Tonight, UPN will broadcast the first episode in the second season of "Star Trek: Voyager."
Oh, I know what you're thinking. "Voyager" started airing previously unseen episodes four weeks ago.But those were shows that were held over from the show's first season. The first real second season episode airs tonight (8 p.m., Ch. 14).
You can expect to see a few changes this season - and not just Capt. Janeway's new hairdo. But the premise for the show will not undergo any major, or even minor, changes.
And that premise was throwing the Voyager and its crew to the other side of the galaxy where they have to fend for themselves while they try to find a way home.
"We knew that one of the risks that we took when we developed this show was in cutting off the audience from everything that was familiar," said executive producer Jeri Taylor. "But we felt that that was a good thing to do. It challenged us creatively."
The Alpha Quadrant - the part of the galaxy that was the setting for the original "Star Trek" as well as "Next Generation" and "Deep Space Nine" - was "getting to be a little bit like `Mister Rogers' Neighborhood,' " Taylor said. "It was very cozy. Very comfortable. You knew everybody. That sense of the unknown, of wonder, the excitement, was not necessarily there.
"So we feel the (`Voyager') franchise is working. It is our responsibility to populate the Delta Quadrant with fascinating new aliens who will be just as interesting to the audience, eventually, as the Klingons are to them now."
To that end, "Voyager" will be dealing more with one alien race in particular.
"A commitment we've made for this season to really open up and meet the aliens and the canvas of this quadrant," said executive producer Michael Piller. "We met the Kazon last year, and we have been formulating quite a deep investigation of their culture that will turn them, I think, into perhaps one of the top five adversarial alien races in `Star Trek' history."
The show intends to open things up in terms of action and adventure, as well. And to spread those action shows move evenly among the episodes.
"We'd like to keep the franchise of the show, which is we're out there in the unknown. We don't know what's coming around the next star or the next nebula," Taylor said. "There will be monsters out there (that) we are going to run into."
And the producers plan to "space some of those bigger action, shoot-'em-up kinds of adventures throughout the season."
NO PIRACY HERE: It's not hard to tell that the executive producers of "Star Trek: Voyager" are getting tired of hearing that some of their episodes are rather reminiscent of episodes of the original "Star Trek."
Asked (rather stupidly) if that's intentional, Berman shot back with, "Yes, we try to steal stories. That's our basic objective."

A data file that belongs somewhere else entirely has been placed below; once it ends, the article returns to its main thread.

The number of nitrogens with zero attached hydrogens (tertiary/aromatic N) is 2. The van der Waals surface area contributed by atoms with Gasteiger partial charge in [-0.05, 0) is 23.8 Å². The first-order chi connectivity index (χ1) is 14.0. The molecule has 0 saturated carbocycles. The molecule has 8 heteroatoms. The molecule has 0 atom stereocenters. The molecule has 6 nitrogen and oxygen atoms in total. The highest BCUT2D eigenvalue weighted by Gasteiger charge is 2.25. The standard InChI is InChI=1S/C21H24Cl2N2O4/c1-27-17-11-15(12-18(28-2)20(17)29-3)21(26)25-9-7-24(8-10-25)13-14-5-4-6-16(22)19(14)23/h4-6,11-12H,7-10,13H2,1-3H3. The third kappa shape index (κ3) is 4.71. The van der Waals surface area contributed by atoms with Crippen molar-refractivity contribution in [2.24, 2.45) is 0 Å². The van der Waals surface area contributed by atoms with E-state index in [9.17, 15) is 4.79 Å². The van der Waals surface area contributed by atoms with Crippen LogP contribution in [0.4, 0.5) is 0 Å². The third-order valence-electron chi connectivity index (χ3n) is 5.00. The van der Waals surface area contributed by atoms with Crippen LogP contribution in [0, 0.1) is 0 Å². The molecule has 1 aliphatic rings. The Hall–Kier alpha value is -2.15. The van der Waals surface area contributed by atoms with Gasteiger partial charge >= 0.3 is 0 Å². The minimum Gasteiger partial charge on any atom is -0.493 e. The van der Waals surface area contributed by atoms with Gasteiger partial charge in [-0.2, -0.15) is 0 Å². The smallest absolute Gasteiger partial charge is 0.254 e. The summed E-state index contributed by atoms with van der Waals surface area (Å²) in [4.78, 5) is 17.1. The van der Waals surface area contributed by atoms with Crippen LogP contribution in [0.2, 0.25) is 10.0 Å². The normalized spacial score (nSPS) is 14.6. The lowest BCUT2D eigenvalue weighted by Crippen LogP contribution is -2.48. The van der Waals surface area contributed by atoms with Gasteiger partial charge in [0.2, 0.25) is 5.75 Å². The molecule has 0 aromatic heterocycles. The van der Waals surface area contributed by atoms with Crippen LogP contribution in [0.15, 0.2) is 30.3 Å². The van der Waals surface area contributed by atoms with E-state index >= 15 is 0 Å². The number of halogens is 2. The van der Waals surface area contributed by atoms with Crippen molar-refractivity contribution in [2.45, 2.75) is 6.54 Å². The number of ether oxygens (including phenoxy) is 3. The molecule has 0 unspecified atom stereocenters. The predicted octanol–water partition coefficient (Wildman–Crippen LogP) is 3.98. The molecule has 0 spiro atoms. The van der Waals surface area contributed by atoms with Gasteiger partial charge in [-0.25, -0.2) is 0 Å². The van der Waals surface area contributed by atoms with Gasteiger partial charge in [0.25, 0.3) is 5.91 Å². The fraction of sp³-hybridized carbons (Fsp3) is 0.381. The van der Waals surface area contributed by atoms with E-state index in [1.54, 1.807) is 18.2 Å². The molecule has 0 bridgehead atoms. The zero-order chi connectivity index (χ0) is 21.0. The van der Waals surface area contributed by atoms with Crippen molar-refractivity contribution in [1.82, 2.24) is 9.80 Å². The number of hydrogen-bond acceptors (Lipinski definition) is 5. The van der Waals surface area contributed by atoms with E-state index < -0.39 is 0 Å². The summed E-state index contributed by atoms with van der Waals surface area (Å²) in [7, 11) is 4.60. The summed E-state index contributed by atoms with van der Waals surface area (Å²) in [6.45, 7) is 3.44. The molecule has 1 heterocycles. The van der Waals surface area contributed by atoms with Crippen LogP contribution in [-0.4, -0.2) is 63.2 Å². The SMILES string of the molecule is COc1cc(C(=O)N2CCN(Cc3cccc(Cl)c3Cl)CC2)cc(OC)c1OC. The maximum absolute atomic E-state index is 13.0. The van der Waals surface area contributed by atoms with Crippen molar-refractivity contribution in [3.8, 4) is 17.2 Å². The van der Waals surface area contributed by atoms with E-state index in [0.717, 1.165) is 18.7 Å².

But Taylor said any similarities are strictly coincidence.
"Most of us are not that familiar with the original series," she said. "So I think you all know that there are so many stories in the universe and what's important is how they're told."
As they've said many times before, the producers reiterated that the original vision of "Voyager" - to put it in a place where it was pretty much on its own - was an attempt to return to the spirit of the original "Star Trek."
"There was a conscious attempt to rekindle that sense of adventure," Taylor said. "But in terms of storylines, of course not. We try to tell fresh stories as uniquely as we can."
As a matter of fact, they try not to repeat what has gone before in any of the three other "Trek" series.
"It's a litmus test that we put every idea through - what does this touch that we've done before? How can we make it different?" Piller said. "How do we get away from what we've done before and do something different? We always ask that question."
Still, questions about similarities are not something Berman wants to hear.
"There have been over 350 hours of `Star Trek' produced, and I would challenge anybody to come up with a story that would not relate in some way to one of those 350 stories," he said. "There's always going to be similarities between stories about a group of people in a space. . . ."
WHAT'S IN A NAME? Fans of "Voyager" know that the show's holographic doctor, played by Robert Picardo, is becoming an increasingly important member of the crew.
And that he still doesn't have a name.
And even Picardo doesn't know if that's going to change anytime soon.
"I have been asked this question so many times that I have written an open letter to (executive producers) Rick Berman, Michael Piller and Jeri Taylor, which I now read at conventions as a way of fending off the question in the future," Picard said.